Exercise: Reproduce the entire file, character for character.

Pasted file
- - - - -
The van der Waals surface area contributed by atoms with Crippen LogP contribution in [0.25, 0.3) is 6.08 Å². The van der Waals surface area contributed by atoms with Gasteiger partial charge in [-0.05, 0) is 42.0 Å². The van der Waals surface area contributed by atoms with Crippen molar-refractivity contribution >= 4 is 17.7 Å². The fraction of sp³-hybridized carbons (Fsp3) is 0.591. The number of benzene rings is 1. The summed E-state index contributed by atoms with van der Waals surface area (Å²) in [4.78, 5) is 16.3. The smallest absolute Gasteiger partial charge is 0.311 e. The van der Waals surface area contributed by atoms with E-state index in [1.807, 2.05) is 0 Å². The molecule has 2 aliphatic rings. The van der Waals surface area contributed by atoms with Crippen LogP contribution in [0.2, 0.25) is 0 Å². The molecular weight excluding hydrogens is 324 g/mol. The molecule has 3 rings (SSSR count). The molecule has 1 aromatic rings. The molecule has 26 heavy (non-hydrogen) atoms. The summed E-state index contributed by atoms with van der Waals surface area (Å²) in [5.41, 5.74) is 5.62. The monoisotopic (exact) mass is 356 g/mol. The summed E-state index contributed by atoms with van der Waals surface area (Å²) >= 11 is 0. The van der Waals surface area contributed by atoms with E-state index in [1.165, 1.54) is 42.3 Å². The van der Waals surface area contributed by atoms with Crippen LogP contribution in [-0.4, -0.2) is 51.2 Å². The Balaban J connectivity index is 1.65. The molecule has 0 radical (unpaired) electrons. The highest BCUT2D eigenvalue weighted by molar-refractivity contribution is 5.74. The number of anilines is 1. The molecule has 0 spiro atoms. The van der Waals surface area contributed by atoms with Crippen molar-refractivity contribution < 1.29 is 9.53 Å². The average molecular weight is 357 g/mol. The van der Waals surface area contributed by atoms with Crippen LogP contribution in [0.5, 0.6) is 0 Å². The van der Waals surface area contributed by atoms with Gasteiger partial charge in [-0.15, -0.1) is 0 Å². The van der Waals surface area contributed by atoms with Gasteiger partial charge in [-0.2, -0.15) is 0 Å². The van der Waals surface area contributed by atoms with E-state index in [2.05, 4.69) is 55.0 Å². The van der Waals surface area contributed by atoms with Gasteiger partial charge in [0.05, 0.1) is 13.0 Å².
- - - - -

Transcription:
The van der Waals surface area contributed by atoms with Crippen LogP contribution in [0.25, 0.3) is 6.08 Å². The van der Waals surface area contributed by atoms with Gasteiger partial charge in [-0.05, 0) is 42.0 Å². The van der Waals surface area contributed by atoms with Crippen molar-refractivity contribution >= 4 is 17.7 Å². The fraction of sp³-hybridized carbons (Fsp3) is 0.591. The number of benzene rings is 1. The summed E-state index contributed by atoms with van der Waals surface area (Å²) in [4.78, 5) is 16.3. The smallest absolute Gasteiger partial charge is 0.311 e. The van der Waals surface area contributed by atoms with E-state index in [1.807, 2.05) is 0 Å². The molecule has 2 aliphatic rings. The van der Waals surface area contributed by atoms with Crippen LogP contribution in [0.2, 0.25) is 0 Å². The molecular weight excluding hydrogens is 324 g/mol. The molecule has 3 rings (SSSR count). The molecule has 1 aromatic rings. The molecule has 26 heavy (non-hydrogen) atoms. The summed E-state index contributed by atoms with van der Waals surface area (Å²) in [5.41, 5.74) is 5.62. The monoisotopic (exact) mass is 356 g/mol. The summed E-state index contributed by atoms with van der Waals surface area (Å²) >= 11 is 0. The van der Waals surface area contributed by atoms with E-state index in [1.165, 1.54) is 42.3 Å². The van der Waals surface area contributed by atoms with Crippen LogP contribution in [-0.4, -0.2) is 51.2 Å². The Balaban J connectivity index is 1.65. The molecule has 0 radical (unpaired) electrons. The highest BCUT2D eigenvalue weighted by molar-refractivity contribution is 5.74. The number of anilines is 1. The molecule has 0 spiro atoms. The van der Waals surface area contributed by atoms with Crippen molar-refractivity contribution < 1.29 is 9.53 Å². The average molecular weight is 357 g/mol. The van der Waals surface area contributed by atoms with Crippen LogP contribution in [0.5, 0.6) is 0 Å². The van der Waals surface area contributed by atoms with Gasteiger partial charge in [-0.15, -0.1) is 0 Å². The van der Waals surface area contributed by atoms with Gasteiger partial charge in [-0.2, -0.15) is 0 Å². The van der Waals surface area contributed by atoms with E-state index in [2.05, 4.69) is 55.0 Å². The van der Waals surface area contributed by atoms with Gasteiger partial charge in [0.05, 0.1) is 13.0 Å².